Probably the most demanding time of Choi’s career as city attorney was the Republican National Convention (RNC) held September 1 and 2, 2008 in St. Paul. The city attorney’s office was responsible for either prosecuting or declining a total of 672 complaints made by the police including crossing police lines, interfering with arrest, vandalism, blocking intersections, and other charges having to do with activities at the demonstrations.
Choi said the complaints were assigned to 50 prosecutors who systematically investigated the 672 cases, many of which had little evidence accompanying them. Sometimes, the prosecutors had to go through hours of videotape to try to identify the suspect and any evidence of the alleged criminal event that took place. Choi said he encouraged his staff to investigate each charge with an equal degree of care. There was little evidence, and hundreds of hours of videotape to sort through.
Over time, he said, his office assembled lists of cases that would be tried and others that would be dismissed. On December 1, the first of the 672 cases were dismissed, and in the months following, 80 percent of the cases were dismissed. “So far, we have had three trials involving 10 defendants,” he said.
Most of the cases were fraught with problems for various reasons, including the vagaries of free speech issues. There were many questions of proof of identity because the perpetrators wore masks or hoods to hide their faces from the video cameras.
Choi explained police standards for probable cause for arrest are low compared with the level of probable cause prosecutors need to make a case stick. That happened with the RNC cases with more frequency than in the more ordinary daily arrests. During the convention, police mass-arrested and held people for infractions such as running from the police or trespassing.
Radio and web host Amy Goodman (Democracy Now), along with two of the show’s producers Nicole Salazar and Sharif Abdel Kouddous, were three of the alleged RNC offenders. They were treated roughly by the police – Kouddous was slammed against a wall and Goodman’s face was forced to the ground and she sustained a bloody nose and other injuries. The whole series of events was caught on videotape and broadcast nationwide, resulting in heightened awareness of apparent police brutality during the RNC arrests.
The co-producers were charged with a felony “probable cause riot” and Goodman with interfering with arrest and obstructing a peace officer (a misdemeanor charge). The charges were later dropped by the Ramsey County Attorney’s office, and Choi’s office.
Choi is still careful in talking about this case. There were possibly thousands of e-mails in protest of the arrests of these journalists because of the graphic video and the national publicity on Goodman’s show and in other media. “I’m glad we did not prosecute this because it would have been a hornet’s nest,” he said, adding that technically, Goodman’s breaking through a police line was illegal and a prosecutable offense.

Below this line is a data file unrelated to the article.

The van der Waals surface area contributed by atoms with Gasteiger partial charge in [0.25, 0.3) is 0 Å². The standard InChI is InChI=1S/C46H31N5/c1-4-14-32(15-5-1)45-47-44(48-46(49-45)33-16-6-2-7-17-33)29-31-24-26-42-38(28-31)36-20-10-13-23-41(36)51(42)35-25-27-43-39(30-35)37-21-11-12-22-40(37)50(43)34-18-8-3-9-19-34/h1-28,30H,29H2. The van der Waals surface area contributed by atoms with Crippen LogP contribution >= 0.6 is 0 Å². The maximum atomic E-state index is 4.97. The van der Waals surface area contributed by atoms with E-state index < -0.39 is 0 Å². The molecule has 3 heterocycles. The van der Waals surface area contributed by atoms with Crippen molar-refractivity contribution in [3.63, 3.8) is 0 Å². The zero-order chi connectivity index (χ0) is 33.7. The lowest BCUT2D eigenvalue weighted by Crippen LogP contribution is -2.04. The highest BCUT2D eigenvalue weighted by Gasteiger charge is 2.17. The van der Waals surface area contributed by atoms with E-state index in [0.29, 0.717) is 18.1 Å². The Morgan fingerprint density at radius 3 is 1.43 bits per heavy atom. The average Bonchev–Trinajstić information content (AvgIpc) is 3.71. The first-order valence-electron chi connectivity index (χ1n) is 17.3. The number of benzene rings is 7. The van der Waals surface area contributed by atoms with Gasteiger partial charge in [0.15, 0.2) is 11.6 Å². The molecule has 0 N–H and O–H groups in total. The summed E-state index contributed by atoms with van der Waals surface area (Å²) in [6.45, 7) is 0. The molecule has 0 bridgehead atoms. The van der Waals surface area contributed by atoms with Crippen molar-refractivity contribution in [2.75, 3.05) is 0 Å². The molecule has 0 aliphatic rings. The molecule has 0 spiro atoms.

Choi said that in the past, he examined records of charges for interfering with an arrest, as part of a project to prove or disprove racial disparities in police charging policies in the city. He found that African American males were much more likely than any other group to get charged with a misdemeanor for objecting to or interfering with an arrest. The city has changed these policies as a result, and it happens less frequently than it used to. “But every night, an African American man will be charged with something very similar to what Amy Goodman did. Where are the hundreds of e-mails objecting to that?’
There is still plenty of work to be done “to ensure justice is serving everybody,” Choi said. “I think I can say all this because we are doing some stuff that is clearly addressing some of these issues, but sometimes I feel like I’m doing it alone.”
In the end, Choi said, he was satisfied that his office reviewed the cases and dismissed them “the right way.” He can ignore criticism on one side or the other concerning the 80 percent dismissal rate. “Typically, a prosecution office would not necessarily be proud of that number, but I am proud of how we got there. I know it was based not on anything to do with politics, or trying to help the police, or trying to kowtow or placate or any party or individuals I would associate with. It was nothing about that. It was just about the cases reviewed on their merits, and the results of that process.”
His experience with the RNC cases “has tested me in a lot of ways,” Choi said, from responding to accusations of favoritism or prejudice, being pressured to take one kind of action or other, the sheer volume of the work, the national focus and attention from all kinds of media – the RNC cases had it all.
“I took all of the political criticism and fallout and made sure it stayed just with me, and I never really shared much of that with my prosecutors. I tried to allow them to make decisions and do the review without any of that pressure,” he reflected. “I think that’s something that’s very important to the next Ramsey County attorney. Politics and prosecution should never mix. It’s not about a personality. It should always be about justice.”
Choi’s Facebook site Run Choi Run is still active, and his official website is www.votejohnchoi.com